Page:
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SEC Rule 606 Provides Asset Owners with Another Tool for Protecting Fund Assets

Five Important Questions to Ask Your Fund Managers in Light of the Amended Regulations

Steve Glass – Co-CEO, Abel Noser Holdings Email >

 

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In the first quarter of 2020, new regulations are scheduled to go into effect which amend SEC Rule 606 to require that broker-dealers disclose “enhanced information about the way they handle investors’ orders.”1 Broadly speaking, these amendments will collectively enable managers to:

 

1.  Discern where their orders were exposed, routed, and executed;

2. Quantify the extent to which those orders provided or removed liquidity, and the amount of rebates/fees that were thereby received by/or paid by the broker-dealer;

3. Monitor potential conflicts of interest faced by their broker-dealers (due to the various financial incentives offered by different trading venues);

4. Assess the degree to which their trades were exposed to “information leakage” during the broker-dealer’s routing of their orders; and ultimately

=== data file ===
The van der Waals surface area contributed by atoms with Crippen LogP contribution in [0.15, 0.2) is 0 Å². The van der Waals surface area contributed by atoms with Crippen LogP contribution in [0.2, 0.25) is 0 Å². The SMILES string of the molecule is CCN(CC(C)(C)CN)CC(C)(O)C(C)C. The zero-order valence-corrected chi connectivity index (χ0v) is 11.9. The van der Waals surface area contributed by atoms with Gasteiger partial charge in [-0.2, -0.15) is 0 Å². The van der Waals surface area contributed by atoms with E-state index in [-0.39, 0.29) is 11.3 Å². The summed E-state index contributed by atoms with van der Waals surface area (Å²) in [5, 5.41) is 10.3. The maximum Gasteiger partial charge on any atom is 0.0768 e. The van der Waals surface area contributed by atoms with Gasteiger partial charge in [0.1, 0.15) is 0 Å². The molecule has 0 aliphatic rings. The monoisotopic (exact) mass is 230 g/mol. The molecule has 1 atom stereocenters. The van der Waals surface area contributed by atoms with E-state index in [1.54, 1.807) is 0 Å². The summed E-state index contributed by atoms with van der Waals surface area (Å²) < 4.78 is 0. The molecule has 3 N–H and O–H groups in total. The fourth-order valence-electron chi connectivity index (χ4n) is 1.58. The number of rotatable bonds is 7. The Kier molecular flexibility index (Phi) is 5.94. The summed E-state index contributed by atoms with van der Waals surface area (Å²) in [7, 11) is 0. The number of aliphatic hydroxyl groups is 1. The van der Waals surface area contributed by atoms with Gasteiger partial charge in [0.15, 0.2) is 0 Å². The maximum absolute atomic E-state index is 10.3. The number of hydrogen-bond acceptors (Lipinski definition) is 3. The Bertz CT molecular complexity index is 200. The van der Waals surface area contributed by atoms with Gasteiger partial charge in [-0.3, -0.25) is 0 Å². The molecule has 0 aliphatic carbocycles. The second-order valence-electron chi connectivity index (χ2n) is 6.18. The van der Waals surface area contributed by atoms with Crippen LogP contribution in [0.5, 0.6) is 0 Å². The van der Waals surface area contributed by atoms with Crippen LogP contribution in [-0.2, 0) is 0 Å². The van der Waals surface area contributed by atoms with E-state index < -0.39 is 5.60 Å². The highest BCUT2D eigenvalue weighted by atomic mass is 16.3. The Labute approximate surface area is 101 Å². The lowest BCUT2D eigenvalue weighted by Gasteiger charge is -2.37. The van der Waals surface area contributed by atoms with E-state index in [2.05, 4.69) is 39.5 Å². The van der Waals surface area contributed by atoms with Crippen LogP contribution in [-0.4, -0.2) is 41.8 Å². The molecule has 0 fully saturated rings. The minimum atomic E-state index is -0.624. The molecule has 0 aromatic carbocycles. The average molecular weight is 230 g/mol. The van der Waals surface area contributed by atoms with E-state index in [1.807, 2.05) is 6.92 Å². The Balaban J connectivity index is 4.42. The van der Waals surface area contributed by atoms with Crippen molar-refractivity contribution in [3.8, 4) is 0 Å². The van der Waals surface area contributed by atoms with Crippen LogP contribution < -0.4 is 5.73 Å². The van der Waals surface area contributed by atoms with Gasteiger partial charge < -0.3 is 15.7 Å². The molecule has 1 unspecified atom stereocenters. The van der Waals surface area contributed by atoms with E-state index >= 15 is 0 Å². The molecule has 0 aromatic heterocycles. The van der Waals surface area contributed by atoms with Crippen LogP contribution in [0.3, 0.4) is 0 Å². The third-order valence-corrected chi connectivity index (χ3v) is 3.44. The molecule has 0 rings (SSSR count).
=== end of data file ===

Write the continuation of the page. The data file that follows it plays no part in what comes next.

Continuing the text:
5.  Improve their evaluation of whether broker-dealers provided best execution.

 

For the first time, investment managers will have access to critical information needed to help assess which broker-dealers they should route their trades to in order to achieve best execution for their clients.  As discussed more fully below, this in turn will provide asset owners a new and powerful tool for enhancing their fiduciary stewardship of fund assets.

 

This article begins with a brief description of the genesis and rationale for the new rules2, then explains why asset owners (in addition to their investment managers) should care about these rules, and concludes with a set of questions every asset owner should ask their managers to better safeguard the assets of their fund.   [Also see companion article: SEC Rule 606 A Brief History]